Reagan Era Dining Aboard the Amtrak Cafe Car
Riding southbound on the 97 Silver Meteor, I find it all too easy to conjure up memories. The seat cushions have been updated since my childhood train trips, but the frames are still ancient, complete with old armrest ashtrays covered with metal caps. There are some other cosmetic changes, too, but mostly things are as they were when I was a flip-flop-wearing boy, convinced I’d lose my toes walking the gangplanks between cars.
The café car hasn’t changed much either, as evidenced by the small menu displayed on the wall. Trying to decide between a burger, hot dog, or pizza, I’m regretting that I didn't make a reservation in the formal dining car. The girl beside me is having trouble making a decision as well, but her brain is impaired with enough alcohol to drop a rhino.
The only cooking device available is a microwave that looks as old as me. Its stainless steel façade offers cooking times that aren’t measured in minutes or seconds, but arbitrary values of one to ten. Each menu item, which comes sealed in a plastic bag, is vented with the swipe or two of a knife, and then nuked to oblivion. My hot dog, carefully selected after polling the café worker and a couple of patrons, requires a cooking value of three.
I’ve eaten my fair share of microwave pizzas out of necessity, but I can’t imagine a hamburger that's received the same treatment would be edible. The wings that I’ve just noticed on the menu make me shudder. With star chefs like Michel Richard revamping airline menus, I have to wonder why Amtrak’s café car hasn't seen any noticeable update since Reagan was president — maybe longer.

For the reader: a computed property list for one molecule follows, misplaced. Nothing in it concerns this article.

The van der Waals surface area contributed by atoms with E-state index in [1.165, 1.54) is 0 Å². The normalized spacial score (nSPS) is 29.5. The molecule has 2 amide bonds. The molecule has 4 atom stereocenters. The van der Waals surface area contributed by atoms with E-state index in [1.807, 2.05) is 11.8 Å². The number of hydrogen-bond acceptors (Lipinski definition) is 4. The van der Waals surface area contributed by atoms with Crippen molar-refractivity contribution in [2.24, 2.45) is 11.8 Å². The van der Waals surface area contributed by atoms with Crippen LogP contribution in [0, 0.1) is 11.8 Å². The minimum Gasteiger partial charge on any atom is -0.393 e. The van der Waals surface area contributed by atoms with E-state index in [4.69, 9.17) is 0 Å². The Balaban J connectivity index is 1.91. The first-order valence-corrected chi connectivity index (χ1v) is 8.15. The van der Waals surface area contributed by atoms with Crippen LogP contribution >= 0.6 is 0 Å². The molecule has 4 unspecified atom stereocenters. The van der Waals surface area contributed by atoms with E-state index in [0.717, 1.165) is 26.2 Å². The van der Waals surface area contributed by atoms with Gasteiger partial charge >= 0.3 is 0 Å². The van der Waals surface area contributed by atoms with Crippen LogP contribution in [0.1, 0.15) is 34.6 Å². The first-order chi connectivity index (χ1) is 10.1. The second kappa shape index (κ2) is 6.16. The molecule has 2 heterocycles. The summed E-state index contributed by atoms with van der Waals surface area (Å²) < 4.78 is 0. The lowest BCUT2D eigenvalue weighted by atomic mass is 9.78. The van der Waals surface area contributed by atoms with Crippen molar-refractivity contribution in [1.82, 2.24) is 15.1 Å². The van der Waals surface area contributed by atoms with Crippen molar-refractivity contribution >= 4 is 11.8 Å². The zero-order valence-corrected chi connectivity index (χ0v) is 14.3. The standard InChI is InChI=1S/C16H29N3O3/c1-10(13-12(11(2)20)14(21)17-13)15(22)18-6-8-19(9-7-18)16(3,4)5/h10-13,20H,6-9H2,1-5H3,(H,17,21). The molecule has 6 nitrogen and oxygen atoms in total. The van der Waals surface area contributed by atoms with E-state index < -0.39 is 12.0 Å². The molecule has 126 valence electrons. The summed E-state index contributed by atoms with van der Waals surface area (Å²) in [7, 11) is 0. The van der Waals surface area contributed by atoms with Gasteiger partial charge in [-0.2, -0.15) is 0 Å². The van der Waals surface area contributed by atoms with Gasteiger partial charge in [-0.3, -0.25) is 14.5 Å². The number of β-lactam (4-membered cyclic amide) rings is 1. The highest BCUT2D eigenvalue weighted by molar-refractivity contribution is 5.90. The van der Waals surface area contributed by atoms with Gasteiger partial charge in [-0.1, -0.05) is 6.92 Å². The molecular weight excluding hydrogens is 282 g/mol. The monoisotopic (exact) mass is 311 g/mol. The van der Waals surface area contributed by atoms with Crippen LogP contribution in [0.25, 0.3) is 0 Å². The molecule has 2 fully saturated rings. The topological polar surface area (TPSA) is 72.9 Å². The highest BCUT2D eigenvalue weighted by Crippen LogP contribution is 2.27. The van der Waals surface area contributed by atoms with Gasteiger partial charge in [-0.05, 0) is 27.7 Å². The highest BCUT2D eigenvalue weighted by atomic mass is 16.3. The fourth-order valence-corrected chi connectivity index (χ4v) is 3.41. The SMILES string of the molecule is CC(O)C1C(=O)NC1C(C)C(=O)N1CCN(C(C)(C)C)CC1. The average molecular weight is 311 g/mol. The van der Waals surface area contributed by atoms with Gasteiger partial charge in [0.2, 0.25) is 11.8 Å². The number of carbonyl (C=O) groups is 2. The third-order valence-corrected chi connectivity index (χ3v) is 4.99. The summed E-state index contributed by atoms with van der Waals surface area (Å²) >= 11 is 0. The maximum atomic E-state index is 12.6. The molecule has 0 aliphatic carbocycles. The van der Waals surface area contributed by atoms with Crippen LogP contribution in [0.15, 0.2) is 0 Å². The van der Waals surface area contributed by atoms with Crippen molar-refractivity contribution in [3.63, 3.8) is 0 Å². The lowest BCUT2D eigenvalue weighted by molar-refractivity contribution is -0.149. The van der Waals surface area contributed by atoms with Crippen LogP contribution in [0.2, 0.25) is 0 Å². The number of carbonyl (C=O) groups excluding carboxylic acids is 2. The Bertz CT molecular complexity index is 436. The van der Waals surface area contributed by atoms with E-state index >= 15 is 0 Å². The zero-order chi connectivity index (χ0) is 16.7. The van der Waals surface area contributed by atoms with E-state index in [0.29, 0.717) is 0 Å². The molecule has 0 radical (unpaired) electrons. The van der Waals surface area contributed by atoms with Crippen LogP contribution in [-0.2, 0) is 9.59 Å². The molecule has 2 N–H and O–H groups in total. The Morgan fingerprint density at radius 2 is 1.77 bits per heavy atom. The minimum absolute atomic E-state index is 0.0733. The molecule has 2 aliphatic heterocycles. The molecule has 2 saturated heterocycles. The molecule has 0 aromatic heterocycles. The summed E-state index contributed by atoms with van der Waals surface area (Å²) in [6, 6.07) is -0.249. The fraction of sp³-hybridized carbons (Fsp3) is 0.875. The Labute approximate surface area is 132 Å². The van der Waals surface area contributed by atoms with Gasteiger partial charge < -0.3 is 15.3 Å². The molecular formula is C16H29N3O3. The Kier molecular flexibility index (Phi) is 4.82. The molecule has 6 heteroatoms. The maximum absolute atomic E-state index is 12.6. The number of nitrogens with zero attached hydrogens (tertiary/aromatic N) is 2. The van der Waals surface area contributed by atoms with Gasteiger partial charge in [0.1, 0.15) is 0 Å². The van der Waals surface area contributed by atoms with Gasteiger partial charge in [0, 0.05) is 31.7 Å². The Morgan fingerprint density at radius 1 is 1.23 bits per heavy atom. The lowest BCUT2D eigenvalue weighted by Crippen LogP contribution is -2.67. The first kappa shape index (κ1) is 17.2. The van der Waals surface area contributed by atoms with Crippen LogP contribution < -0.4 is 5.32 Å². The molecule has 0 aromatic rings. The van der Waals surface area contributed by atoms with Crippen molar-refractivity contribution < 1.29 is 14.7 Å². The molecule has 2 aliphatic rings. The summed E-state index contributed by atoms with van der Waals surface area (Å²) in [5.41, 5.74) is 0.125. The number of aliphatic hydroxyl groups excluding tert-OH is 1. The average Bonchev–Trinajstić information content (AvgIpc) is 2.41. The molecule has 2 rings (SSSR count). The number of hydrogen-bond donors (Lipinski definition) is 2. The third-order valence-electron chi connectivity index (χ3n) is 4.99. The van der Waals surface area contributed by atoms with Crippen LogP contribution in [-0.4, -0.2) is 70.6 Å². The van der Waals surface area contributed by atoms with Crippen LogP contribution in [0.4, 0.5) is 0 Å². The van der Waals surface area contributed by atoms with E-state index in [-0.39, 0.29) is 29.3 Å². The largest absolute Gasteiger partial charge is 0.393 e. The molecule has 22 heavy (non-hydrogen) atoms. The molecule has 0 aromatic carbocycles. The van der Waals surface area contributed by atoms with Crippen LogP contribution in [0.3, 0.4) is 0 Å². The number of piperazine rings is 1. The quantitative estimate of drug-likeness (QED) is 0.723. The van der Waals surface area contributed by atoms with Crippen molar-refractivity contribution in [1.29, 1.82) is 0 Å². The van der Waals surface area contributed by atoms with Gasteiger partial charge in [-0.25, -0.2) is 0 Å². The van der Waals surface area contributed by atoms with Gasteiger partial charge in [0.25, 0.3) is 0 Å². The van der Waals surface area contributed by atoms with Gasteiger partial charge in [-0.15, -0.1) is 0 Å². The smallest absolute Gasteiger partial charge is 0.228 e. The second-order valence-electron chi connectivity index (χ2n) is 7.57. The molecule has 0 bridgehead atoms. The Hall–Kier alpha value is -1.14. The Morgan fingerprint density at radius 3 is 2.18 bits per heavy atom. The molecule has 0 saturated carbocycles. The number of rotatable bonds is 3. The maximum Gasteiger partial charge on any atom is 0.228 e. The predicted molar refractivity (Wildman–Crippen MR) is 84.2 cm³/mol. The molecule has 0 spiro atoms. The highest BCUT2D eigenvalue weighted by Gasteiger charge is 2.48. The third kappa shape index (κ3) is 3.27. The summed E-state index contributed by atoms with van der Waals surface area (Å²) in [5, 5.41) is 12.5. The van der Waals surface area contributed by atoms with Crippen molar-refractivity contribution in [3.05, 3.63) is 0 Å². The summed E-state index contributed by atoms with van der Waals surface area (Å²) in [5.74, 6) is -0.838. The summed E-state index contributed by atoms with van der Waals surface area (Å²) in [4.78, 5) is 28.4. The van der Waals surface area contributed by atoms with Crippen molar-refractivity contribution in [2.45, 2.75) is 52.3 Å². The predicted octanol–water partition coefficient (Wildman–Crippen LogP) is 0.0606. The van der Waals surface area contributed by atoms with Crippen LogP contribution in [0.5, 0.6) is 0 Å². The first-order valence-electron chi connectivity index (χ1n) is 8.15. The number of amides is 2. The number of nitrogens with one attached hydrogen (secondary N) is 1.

Out in the booths, a table of four men engages in a loud game of poker while pounding cans of Miller Lite. Three old ladies play scrabble while drinking wine, and the girl who ordered just before me is passed out in front of an uneaten pizza. The poker players joke about her condition.
Tucked in my booth, I rip open the plastic packaging and liberate my meal. Condensed steam has rendered half of my bun soggy while the remainder resembles dry, chewy Styrofoam. The dog itself is sodium laden, intense, and salty. A packet or two of mustard brightens things just enough to lift my spirits. I’m almost happy.